Jerrie Linder — Ms. Linder arrived in Washington, D.C. in the early 1950s and ever since has nurtured and supported the local LGBT community. An octogenarian, Ms. Linder continues to participate in annual Pride events and attend conferences such as Lavender Languages. Ms. Linder worked at the National Geographic for more than thirty years and rose to the level of curator of the organization’s esteemed magazine. Her experience with activism and organization include working with the Washington area Women’s Center. Her experience of achievement and discrimination in her field of photojournalism led her to be a founding member of the National Gay and Lesbian Journalists Association. She has also been active in the Triangle Arts Group and became involved with the previous Gay Community Center as its vice-president in her early ’60s. She helped keep the community center open as a functioning and welcoming center until its closing in late 1990. Ms. Linder helped give many gay and lesbian artists their first opportunities to exhibit their works specifically to the Gay and Lesbian Community.

Mark Meinke — Mr. Meinke is chair of the Rainbow History Project (RHP) an organization dedicated to the preservation of GLBT history in the nation’s capital. As many projects, RHP grew out of necessity. Mr. Meinke was attempting to write a book on the drag community and by November of 2000, realized there was no local archival collection and no local GLBT-focused historical society. He has said that RHP is about making the story of our struggles and our community building known, so he began by collecting oral histories of GLBT life in the nation’s capital. He continues this work and has also begun to amass a database of our social geography, the places and spaces that have been important to our history. He recognizes that Washington, D.C. is a largely African-American metropolis and RHP works very hard to tell the story of African-American gays and lesbians, as well as other local ethnic groups. RHP also networks with other archival groups preserving Washington, D.C. history. RHP also has taken a part in the preservation of buildings that have housed important LGBT movement activities. Currently some of RHP major projects include indexing the Washington Blade and preserving copies of the Friends Radio program.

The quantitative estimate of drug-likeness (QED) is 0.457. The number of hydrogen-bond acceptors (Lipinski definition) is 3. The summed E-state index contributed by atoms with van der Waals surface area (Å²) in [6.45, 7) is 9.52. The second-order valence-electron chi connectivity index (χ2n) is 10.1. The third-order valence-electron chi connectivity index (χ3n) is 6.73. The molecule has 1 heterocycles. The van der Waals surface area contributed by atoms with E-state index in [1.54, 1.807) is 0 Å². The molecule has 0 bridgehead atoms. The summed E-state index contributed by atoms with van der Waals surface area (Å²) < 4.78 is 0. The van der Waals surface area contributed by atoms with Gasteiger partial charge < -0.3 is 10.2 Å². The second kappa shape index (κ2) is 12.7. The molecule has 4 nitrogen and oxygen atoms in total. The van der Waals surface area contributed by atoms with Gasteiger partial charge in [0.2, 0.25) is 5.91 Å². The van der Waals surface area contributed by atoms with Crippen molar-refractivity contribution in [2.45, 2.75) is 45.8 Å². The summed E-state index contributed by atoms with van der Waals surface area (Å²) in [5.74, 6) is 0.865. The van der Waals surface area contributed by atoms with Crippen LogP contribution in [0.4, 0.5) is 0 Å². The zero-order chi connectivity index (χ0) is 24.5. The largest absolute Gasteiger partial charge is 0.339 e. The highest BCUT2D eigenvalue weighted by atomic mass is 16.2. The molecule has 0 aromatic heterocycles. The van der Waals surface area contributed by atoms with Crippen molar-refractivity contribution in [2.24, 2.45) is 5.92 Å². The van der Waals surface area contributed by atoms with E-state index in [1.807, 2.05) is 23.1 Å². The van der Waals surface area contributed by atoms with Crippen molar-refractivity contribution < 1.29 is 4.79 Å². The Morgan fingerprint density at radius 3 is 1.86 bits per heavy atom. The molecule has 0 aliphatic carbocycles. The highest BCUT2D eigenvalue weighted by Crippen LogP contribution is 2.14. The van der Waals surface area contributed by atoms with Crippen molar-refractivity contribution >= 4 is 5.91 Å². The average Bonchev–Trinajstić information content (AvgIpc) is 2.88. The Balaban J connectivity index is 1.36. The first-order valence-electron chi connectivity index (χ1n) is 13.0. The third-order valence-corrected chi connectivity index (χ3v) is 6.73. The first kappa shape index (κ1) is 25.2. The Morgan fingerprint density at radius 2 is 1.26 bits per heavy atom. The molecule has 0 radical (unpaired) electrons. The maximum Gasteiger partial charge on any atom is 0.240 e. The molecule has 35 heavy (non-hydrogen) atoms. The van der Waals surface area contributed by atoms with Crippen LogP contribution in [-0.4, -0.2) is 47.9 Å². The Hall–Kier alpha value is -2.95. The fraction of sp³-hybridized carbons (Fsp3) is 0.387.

Don Michaels — Mr. Michaels has been an integral part of how the GLBT community in Washington, D.C. views itself for more than thirty years. He was the original publisher of the Washington Blade, taking it from a monthly in 1973 to a bi-weekly in 1978 and then to a weekly in 1982. He was involved in every step of the Blade‘s existence, from personally inspecting copies as they came off the press run in Virginia and trucking them back to town in his beat-up Volkswagen bus to delivering copies to its readers in the District. Mr. Michaels’ commitment to the paper and the emerging LGBT community’s economic and political strength drove him to record events as hard news in a pointedly unbiased fashion. He led the Blade for twenty-four years, chronicling our emergence from backrooms to boardrooms. His sensitive reporting on the AIDS crisis helped galvanize the response that our community took to minister to its own when no one else was watching or simply turned away. Mr. Michaels ensured that the Blade gave back to the community from which it sprung, whether through extensive local coverage or simply by sponsoring hundreds of community events.

Otis “Buddy” Sutson — Mr. Sutson is a native African-American Washingtonian and a Vietnam Veteran who, in his second career, has devoted himself as client services manager for Northern Virginia AIDS ministry and Damien Ministries. For more than thirty years, he was the backbone of the Best of Washington (BOW), one of Washington, D.C.’s most successful and enduring black social clubs. He founded BOW in 1973 as a venue for the African American gay community in the tradition of black social clubs that existed during and after segregation by organizing house parties and spectacular social events and currently serves as the organization’s chairman. As more opportunities opened up for the African-American gay community, Sutson worked to redefine the role of BOW and other black social clubs, spurring them to support community HIV/AIDS organizations and other GLBT organizations to provide role models for younger African-American gays and lesbians.